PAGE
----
In NYCDA’s 500 Club, Studios Can Raise Money for Student Scholarships

In recent years, New York City Dance Alliance has become known for its college dance scholarships. Since its inception in 2010, the organization’s scholarship foundation has awarded more than $12 million to students, often offering full rides to respected four-year institutions. Now, NYCDA is looking for studios to contribute to the scholarship pool. You'll be joining proud sponsors like Dance Magazine; plus, it's an investment that could easily pay off for your students in the future.

Through July 1, NYCDA invites studios to join its 500 Club, meaning you commit to contributing $500 to NYCDA’s scholarship fund. The ultimate goal is to round up 200 studios that will contribute a total of $100,000 toward student scholarships.

NYCDA encourages studios to take on the donation commitment as a fundraising goal, since the funds can benefit your dancers in the future, as they prepare for college. This year, the main college scholarship audition will be held on July 2 in New York City, open to all dancers who attend the NYCDA summer workshop. Plus, for every $1,000 your studio raises, a dancer will be eligible to attend a second, private, audition, September 26 in New York City.

Health & Body
Getty Images

Talar compression syndrome means there is some impingement happening in the posterior portion of the ankle joint. Other medical personnel might call your problem os trigonum syndrome or posterior ankle impingement syndrome or posterior tibiotalar compression syndrome. No matter what they name it—it means you are having trouble moving your ankle through pointing and flexing.

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Scott Robbins, Courtesy IABD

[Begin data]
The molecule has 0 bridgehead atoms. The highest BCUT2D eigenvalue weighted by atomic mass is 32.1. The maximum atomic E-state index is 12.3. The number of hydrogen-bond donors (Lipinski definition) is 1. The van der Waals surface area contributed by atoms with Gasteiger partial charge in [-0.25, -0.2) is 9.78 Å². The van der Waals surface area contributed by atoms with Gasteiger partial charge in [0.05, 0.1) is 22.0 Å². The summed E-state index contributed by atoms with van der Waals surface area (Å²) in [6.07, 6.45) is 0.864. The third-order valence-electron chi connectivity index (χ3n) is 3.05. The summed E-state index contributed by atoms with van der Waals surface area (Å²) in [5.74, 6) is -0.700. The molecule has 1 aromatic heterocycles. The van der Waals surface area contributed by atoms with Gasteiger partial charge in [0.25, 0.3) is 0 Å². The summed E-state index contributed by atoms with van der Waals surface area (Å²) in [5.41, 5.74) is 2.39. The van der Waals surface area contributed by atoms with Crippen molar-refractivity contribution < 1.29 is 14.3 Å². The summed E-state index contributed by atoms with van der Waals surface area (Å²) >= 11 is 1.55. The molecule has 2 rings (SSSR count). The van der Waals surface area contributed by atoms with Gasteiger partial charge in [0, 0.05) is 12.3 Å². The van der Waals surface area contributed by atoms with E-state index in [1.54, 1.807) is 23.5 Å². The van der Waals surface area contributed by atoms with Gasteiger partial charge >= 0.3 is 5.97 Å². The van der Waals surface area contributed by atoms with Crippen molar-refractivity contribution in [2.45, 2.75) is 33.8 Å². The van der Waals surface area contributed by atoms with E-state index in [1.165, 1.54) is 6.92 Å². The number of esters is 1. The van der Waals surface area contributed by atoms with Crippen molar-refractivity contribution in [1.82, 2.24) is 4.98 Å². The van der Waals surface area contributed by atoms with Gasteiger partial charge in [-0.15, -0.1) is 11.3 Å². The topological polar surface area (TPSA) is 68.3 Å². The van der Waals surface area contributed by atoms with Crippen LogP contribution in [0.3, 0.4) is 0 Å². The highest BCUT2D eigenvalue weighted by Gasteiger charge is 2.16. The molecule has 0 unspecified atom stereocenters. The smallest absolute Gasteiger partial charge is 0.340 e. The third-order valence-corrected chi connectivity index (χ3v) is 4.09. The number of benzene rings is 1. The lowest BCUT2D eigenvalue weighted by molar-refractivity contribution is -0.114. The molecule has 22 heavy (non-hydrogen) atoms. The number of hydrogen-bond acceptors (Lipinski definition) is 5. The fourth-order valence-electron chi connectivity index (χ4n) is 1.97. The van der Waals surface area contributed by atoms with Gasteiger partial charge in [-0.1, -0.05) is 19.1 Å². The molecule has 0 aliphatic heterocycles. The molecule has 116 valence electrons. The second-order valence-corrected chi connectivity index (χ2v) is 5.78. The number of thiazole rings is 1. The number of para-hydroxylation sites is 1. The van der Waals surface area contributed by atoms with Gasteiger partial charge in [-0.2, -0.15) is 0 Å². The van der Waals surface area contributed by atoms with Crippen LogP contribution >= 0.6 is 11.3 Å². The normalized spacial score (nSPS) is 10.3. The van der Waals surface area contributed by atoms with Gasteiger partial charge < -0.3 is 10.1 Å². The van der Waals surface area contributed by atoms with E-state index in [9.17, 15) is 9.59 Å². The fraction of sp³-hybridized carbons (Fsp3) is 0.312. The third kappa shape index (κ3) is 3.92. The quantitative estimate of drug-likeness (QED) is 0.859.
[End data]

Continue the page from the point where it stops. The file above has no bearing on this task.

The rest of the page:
The International Association of Blacks in Dance is digitizing recordings of significant, at-risk dance works, master classes, panels and more by Black dancers and choreographers from 1988 to 2010. The project is the result of a $50,000 Recordings at Risk grant from the Council on Library and Information Resources.

"This really is a long time coming," says IABD president and CEO Denise Saunders Thompson of what IABD is calling the Preserving the Legacy and History of Black Dance in America program. "And it's really just the beginning stages of pulling together the many, many contributions of Black dance artists who are a part of the IABD network." Thompson says IABD is already working to secure funding to digitize even more work.

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Studio Owners
The Dance Concept staff in the midst of their costume pickup event. Photo courtesy of Dance Concept

Year-end recitals are an important milestone for dancers to demonstrate what they've learned throughout the year. Not to mention the revenue boost they bring—often 15 to 20 percent of a studio's yearly budget. But how do you hold a spring recital when you're not able to rehearse in person, much less gather en masse at a theater?

"I struggled with the decision for a month, but it hit me that a virtual recital was the one thing that would give our kids a sense of closure and happiness after a few months on Zoom," says Lisa Kaplan Barbash, owner of TDS Dance Company in Stoughton, MA. She's one of countless studio owners who faced the challenges of social distancing while needing to provide some sort of end-of-year performance experience that had already been paid for through tuition and costume fees.

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